I recently visited the Field Museum in Chicago, Illinois. As I wandered through the exhibits, I came upon a display showcasing the bones of Lucy, a famous hominin skeleton from East Africa. Her bones are representative of a genus of extinct apes called the australopithecines. Most conventional scientists believe that these creatures were ancestral to the first humans. But how do the australopithecines fit into a creationist view of history? Was this three and a half foot tall ape really my ancestor?
The views expressed in this article reflect those of the author mentioned, and not necessarily those of New Creation.
The Discovery of The First Australopithecine
In 1924 a small fossil skull came to light in a quarry near Taung, South Africa. A professor of geology at the University of the Witwatersrand in Johannesburg, South Africa obtained this fossil along with several others. He shipped the bones to his colleague, Raymond Dart, an eccentric anatomist who had only recently moved to South Africa from London.
The crates of fossils arrived at Dart’s home on a Saturday late in 1924. Unaware of the timing of the delivery, he had planned to host a wedding reception at his home that afternoon. The shipment came while he was preparing for the reception. Unable to contain his excitement, Dart rushed outside to open the boxes. Still partially undressed, he pried the lids off of the wooden crates. Upon opening the second box he immediately recognized a tiny fossilized brain cast. The bridegroom was only able to pull Dart away from the precious fossil after it had been safely locked away.
Over three months Dart tirelessly prepared the fossil using his wife’s knitting needles. Just before Christmas, he freed the skull from the rock which encased it. The fossil was that of a juvenile ape. It preserved a natural cast of the brain as well as the front of the cranium and mandible. The skull was nicknamed the “Taung Child” after the site at which it had been discovered.
Raymond Dart’s Interpretation
In 1925 Dart published his analysis of the fossil in the journal Nature. Although the Taung Child was similar to chimpanzees and gorillas in many ways, Dart noted that certain attributes of the forehead, teeth, and brain shape seemed human-like. As a result, he believed it to be an “extinct link between man and his simian ancestor.” Dart designated this fossil to a new species, Australopithecus africanus.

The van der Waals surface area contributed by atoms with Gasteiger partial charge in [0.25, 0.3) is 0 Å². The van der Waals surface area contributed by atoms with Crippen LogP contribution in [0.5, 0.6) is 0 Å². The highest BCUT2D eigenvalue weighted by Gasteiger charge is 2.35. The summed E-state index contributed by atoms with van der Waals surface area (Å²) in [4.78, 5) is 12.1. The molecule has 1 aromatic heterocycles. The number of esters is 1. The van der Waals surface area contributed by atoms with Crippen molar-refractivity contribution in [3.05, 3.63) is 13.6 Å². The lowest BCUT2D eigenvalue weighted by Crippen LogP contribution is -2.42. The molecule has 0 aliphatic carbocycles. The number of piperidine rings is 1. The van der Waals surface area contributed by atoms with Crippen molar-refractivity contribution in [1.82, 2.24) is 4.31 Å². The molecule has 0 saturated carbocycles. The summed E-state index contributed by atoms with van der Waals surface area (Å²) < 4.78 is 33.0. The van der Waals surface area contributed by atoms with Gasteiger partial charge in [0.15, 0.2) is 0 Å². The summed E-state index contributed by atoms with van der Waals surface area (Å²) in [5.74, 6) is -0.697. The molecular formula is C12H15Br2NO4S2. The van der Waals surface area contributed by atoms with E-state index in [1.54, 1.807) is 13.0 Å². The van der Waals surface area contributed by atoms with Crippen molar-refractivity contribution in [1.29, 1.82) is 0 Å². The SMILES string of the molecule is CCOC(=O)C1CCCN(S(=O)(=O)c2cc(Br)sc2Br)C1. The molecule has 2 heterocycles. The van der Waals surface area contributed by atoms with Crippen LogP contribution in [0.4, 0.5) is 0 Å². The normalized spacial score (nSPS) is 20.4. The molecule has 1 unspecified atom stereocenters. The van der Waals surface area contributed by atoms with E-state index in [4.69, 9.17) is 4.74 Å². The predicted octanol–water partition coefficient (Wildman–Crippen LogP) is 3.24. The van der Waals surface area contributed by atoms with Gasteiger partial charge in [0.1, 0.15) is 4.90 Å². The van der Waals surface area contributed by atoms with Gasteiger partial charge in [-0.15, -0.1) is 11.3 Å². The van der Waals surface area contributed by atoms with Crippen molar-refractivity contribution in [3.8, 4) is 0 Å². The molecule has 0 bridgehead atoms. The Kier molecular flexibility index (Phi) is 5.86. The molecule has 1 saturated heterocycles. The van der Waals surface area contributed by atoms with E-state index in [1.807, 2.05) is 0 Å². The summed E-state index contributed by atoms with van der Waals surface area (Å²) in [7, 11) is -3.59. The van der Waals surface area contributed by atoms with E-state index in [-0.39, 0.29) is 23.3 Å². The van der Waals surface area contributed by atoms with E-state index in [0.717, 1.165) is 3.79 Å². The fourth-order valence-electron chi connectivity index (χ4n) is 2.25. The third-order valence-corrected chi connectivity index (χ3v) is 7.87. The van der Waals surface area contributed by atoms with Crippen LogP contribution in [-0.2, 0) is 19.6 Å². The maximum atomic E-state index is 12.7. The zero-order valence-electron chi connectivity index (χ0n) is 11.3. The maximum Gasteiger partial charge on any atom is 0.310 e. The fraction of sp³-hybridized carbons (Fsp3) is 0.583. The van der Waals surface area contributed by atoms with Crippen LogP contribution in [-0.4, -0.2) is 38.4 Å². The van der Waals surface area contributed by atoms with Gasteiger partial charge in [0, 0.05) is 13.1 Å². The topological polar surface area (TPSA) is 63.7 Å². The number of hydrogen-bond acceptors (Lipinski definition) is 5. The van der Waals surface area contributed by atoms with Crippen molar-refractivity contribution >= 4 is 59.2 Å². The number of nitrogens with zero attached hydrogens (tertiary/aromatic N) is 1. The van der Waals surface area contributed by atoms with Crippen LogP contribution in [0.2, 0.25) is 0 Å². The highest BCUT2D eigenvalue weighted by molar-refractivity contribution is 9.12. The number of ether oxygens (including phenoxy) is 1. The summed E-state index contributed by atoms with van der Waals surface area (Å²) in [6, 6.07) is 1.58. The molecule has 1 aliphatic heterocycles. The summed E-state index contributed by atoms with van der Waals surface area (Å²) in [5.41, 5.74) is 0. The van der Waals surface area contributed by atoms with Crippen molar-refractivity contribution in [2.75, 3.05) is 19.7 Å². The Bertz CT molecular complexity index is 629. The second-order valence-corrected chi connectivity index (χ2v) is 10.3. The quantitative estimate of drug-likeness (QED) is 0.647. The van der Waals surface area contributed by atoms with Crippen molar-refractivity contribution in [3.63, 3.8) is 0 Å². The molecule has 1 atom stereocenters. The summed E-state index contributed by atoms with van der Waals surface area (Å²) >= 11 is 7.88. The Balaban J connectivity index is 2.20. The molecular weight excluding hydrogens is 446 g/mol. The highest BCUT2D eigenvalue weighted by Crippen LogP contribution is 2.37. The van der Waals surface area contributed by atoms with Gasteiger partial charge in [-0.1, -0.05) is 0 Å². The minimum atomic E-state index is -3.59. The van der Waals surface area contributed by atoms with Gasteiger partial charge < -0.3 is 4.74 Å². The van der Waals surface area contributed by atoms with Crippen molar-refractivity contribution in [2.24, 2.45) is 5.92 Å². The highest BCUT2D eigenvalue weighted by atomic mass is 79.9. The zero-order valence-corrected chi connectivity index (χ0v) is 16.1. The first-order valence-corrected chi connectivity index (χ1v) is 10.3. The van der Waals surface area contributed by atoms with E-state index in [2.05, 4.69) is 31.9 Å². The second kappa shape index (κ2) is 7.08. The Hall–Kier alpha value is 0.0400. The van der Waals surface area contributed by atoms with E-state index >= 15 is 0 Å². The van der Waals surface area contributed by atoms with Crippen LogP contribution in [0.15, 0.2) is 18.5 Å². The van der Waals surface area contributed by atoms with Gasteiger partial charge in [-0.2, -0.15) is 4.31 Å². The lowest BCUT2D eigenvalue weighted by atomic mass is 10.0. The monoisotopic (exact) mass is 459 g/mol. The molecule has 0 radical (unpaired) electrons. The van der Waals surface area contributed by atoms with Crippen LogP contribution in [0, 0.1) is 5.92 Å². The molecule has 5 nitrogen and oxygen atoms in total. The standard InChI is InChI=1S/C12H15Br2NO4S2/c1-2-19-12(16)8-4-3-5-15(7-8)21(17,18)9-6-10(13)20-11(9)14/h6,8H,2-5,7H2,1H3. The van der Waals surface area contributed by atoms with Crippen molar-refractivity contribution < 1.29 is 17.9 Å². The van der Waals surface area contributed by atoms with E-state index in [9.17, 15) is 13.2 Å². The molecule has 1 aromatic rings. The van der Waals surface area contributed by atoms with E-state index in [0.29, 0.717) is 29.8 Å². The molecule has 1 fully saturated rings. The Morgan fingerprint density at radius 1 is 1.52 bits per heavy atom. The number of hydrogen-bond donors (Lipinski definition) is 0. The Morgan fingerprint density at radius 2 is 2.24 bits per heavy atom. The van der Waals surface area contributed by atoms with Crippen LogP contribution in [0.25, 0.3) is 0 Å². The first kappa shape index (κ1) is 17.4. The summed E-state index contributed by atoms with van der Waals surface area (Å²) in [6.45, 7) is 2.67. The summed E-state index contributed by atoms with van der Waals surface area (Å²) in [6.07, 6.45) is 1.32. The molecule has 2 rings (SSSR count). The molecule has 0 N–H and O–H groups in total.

Dart was particularly interested in the foramen magnum of the Taung Child. The Foramen Magnum (Latin for big hole) is an opening in the bottom of the skull through which the brain stem connects to the spinal column. Humans have a foramen magnum which is centrally placed on the bottom of the skull and has very little angling towards the rear. This feature allows our head to be positioned immediately atop a vertical spinal column. Chimpanzees, however, have a heavily angled foramen magnum close to the rear of the skull. Since Chimpanzees normally walk on all fours, their spinal column is held in a roughly diagonal position and their head sticks out in front of their body. We now know that we cannot use this feature alone to diagnose bipedalism, but it is part of a suite of characters seen in bipeds.
Dart realized that the Taung Child had a foramen magnum which was close to the position seen in humans. He suggested that this anatomical feature belied an underlying functional similarity to humans, stating, “It means that a greater reliance was being placed by this group upon the feet as organs of progression”. Initially, others in the scientific community ridiculed Dart’s ideas. Critics pointed out that juvenile apes tend to look more human-like than adults, even concerning the position of the foramen magnum. The following discoveries of more Australopithecus skulls refuted Dart’s critics by demonstrating that even adults had a centrally placed foramen magnum.
More Australopithecus Discoveries
Since the discovery of the Taung Child, many more Australopithecus fossils have come to light. Many of these findings come from the Sterkfontein Cave System of South Africa. In 1947, Robert Broom uncovered a partial skeleton called Sts 14. This fossil preserved the backbones, hip bones, and thigh bone of a small female. In 1994 Dr. Ronald Clarke found StW 573, a nearly complete skeleton which he nicknamed “Little Foot”.